As many of you know, I’ve been grinding 5-cent/10-cent and 10-cent/20-cent 100-big-blind no-limit six-handed cash games for the past 126 weeks for the Bankroll Builder Series. I started with $300 with the goal of moving up as quickly as possible. Sadly, things didn’t go quite as planned. I wanted to keep at least 25 buy-ins for whatever game I was playing. I had high hopes of sitting down, running hot and ending at something like $2-$4 a few years later. I am going to explain why I didn’t reach my goal of making it to the mid-stakes games.
First off, I ended up winning $250 after rakeback. This means I won at around $2.50 per hour, as I played around 45 minutes in each video. While this may not sound like much, you have to remember I was playing 5-cent/10-cent for the most part. Winning at 20 big blinds per hour is actually a respectable win rate in pretty much any NLHE game. So if I was winning at a nice win rate, what was stopping me from moving up?
The main reason I didn’t move up quickly is because of a lack of volume. Over the past 2.5 years, I only played 90 hours of poker for this series. Seeing how the average small stake grinder puts in around 45 hours per week, my results are what should be expected over a two-week period. While I always have preached poker is a volume game, these results confirm it. If I put in 45 hours per week over the past 2.5 years, I would’ve been up around $14K, which is $2.50 per hour x 45 hours per week x 126 weeks = $14,175. Obviously I would’ve moved up over this time, hopefully maintaining my win rate at the higher stakes. Hopefully this shows how actually putting in hours, as a profitable poker player, will easily allow you to grind up a bankroll.
I’m confident I wasn’t playing optimally to beat the micro stakes, at least at the start of the Bankroll Builder Series. In high-stakes games, which I usually play, you win by making opponents fold incorrectly while hoping to break even or lose a little at showdown. I took this style into the micro-stakes games and was often left wondering what I was doing wrong. I eventually reasoned out that in micro-stakes games, most of your winnings are going to come from making decently large folds, like KQ in a reraised triple-barreled pot on K-6-4-8-9 board. In a high-stakes game, you would happily call down with a hand like this but in a low-stakes game, if someone is willing to put a lot of money in the pot, top pair with a marginal kicker is rarely good.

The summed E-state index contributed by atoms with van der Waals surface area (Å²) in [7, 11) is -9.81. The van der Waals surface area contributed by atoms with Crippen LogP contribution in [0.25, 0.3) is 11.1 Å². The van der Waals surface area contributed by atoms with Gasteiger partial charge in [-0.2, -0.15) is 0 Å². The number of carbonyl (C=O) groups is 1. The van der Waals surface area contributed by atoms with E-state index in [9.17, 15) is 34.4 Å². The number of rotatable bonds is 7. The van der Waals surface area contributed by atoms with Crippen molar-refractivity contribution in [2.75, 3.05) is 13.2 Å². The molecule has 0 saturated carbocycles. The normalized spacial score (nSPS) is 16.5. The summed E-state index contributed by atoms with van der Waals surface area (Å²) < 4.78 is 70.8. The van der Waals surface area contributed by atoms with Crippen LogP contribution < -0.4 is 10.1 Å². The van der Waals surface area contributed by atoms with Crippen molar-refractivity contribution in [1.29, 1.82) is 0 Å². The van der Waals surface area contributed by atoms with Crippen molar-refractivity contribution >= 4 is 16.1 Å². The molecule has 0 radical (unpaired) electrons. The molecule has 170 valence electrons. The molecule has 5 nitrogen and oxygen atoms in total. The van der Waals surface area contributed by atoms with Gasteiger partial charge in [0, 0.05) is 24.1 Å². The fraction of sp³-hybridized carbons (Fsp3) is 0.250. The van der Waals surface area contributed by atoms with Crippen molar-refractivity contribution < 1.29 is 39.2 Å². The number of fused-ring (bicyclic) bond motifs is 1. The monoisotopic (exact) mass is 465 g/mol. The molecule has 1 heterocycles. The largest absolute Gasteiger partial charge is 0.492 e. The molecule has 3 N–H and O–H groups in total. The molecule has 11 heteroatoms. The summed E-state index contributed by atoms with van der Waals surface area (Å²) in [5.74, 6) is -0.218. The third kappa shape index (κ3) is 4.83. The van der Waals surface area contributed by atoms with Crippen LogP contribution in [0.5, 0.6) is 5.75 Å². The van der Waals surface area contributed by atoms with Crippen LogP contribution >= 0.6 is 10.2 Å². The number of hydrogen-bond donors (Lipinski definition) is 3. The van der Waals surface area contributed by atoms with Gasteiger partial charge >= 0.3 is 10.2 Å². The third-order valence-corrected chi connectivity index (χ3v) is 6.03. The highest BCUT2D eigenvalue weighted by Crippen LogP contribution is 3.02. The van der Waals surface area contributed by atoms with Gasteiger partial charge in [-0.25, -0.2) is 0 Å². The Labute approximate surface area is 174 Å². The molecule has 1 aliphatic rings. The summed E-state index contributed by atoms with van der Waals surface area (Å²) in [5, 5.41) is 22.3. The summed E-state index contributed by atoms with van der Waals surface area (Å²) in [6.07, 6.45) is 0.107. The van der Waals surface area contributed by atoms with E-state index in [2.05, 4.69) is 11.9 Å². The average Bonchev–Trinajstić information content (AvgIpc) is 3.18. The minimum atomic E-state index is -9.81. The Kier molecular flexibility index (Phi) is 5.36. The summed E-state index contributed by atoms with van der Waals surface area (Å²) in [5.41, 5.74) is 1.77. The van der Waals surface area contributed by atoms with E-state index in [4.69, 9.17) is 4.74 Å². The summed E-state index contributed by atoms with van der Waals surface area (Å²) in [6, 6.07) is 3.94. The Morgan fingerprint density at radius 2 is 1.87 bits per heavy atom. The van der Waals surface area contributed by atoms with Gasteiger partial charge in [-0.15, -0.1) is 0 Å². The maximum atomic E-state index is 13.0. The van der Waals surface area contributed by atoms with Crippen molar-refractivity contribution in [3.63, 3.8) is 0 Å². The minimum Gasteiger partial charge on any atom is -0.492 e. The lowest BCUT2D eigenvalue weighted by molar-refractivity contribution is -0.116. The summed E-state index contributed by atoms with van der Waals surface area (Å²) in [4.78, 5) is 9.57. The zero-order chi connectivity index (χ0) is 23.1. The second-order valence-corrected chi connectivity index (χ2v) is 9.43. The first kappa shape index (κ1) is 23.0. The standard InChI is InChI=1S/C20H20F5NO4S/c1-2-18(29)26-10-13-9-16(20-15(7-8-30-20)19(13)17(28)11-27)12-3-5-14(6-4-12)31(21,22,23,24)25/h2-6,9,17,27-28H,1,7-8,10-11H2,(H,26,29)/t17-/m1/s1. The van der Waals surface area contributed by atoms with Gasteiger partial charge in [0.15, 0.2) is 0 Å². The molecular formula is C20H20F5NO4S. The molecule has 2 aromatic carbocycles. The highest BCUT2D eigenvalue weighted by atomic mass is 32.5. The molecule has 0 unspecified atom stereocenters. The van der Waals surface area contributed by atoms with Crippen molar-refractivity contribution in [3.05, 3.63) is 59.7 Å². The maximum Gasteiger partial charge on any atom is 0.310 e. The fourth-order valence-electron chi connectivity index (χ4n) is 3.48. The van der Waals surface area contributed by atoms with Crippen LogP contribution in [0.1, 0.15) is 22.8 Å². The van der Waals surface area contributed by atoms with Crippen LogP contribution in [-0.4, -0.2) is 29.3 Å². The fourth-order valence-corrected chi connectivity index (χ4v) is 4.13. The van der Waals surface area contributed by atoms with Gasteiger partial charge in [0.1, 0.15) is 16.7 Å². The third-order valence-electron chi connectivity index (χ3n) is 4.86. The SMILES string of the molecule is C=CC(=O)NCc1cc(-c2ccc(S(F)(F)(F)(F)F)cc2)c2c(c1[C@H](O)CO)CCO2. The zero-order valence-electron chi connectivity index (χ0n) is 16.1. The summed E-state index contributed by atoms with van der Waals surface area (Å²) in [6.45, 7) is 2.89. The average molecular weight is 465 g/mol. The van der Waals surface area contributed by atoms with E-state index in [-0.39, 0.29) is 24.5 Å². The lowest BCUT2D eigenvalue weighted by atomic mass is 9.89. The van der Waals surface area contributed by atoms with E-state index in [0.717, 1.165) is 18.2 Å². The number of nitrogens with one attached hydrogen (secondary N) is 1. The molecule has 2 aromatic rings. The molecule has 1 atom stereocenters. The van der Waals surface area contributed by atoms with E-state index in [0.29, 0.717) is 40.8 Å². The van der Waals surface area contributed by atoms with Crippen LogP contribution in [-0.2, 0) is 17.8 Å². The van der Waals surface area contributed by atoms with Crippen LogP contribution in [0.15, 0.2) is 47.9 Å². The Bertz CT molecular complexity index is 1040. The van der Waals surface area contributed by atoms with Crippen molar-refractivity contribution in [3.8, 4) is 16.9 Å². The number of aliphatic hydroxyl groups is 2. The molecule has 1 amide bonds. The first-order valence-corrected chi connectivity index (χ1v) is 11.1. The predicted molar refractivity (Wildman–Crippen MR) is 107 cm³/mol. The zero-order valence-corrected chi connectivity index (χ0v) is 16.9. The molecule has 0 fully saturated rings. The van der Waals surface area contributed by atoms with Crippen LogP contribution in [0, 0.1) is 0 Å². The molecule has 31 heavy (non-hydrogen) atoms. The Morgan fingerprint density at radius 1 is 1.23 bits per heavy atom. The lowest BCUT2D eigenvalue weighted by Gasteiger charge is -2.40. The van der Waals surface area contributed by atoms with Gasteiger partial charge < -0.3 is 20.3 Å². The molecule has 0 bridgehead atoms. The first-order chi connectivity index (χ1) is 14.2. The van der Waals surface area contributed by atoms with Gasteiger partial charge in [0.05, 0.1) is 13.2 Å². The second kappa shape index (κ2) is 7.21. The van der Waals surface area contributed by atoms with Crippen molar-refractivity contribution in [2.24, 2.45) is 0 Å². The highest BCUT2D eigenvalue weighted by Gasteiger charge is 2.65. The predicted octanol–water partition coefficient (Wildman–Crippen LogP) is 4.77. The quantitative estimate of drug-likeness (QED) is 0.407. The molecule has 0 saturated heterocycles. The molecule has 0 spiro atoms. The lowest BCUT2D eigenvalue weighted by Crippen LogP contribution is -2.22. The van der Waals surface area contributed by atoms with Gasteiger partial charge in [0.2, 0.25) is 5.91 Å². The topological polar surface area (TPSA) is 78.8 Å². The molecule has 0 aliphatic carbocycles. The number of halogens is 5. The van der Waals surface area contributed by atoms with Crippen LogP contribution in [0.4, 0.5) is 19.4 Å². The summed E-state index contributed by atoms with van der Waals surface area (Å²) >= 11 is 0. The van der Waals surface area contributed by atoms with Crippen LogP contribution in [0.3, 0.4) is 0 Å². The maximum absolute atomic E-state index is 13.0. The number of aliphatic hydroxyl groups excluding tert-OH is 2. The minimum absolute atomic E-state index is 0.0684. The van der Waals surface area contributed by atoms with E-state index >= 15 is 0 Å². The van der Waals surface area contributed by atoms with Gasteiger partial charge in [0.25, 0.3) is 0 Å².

I also learned to stop getting in with hands such as A-Q and J-J preflop. Again, in high-stakes games, these hands are premium as long as you are against a reasonably aggressive opponent. In the low-stakes games, it is often better to call and take a flop, especially in position, as you’re usually crushed when you get four-bet. In general, players four-bet much less frequently in the micro-stakes games. I’m not sure if I ever saw a cold four-bet as a bluff, which is something you encounter at high stakes regularly. If someone raises from the cutoff and you reraise on the button with A-K, if the small blind four-bets, you have an easy fold in the micro stakes against almost all opponents whereas at high stakes, folding is rarely an option.
What this series has reemphasized to me is poker is a game of ranges. At the micro stakes, there are some decent players that would be classified as mediocre regulars at the mid-stakes games and there are some players who are what we would all classify as awful. It’s mandatory you don’t play against all the players in the same way. I’ve taken this knowledge to the $5-$10 and $10-$20 live games with excellent results. It’s important to get in the head of each opponent you play against so you can figure out their range, which will allow you to play your hand better. If a player only thinks about his cards, poker becomes a simple game. If instead he’s thinking about his hand, your range, his perceived range and your perceived range, poker becomes much more difficult, but still beatable if you keep a clear mind. My problem, at least initially, was I assumed everyone was thinking with some level of competency whereas in reality, most were simply thinking about their hand. Once you figure out how opponents think, you’ll make optimal decisions, which will make your win rate skyrocket.
— Jonathan Little, a representative for Blue Shark Optics, is the author of Professional Tournament Poker Vols. 1 & 2, owns the poker training site FloatTheTurn.com and 3bet Clothing, plus check out his iPhone app, Instapoker.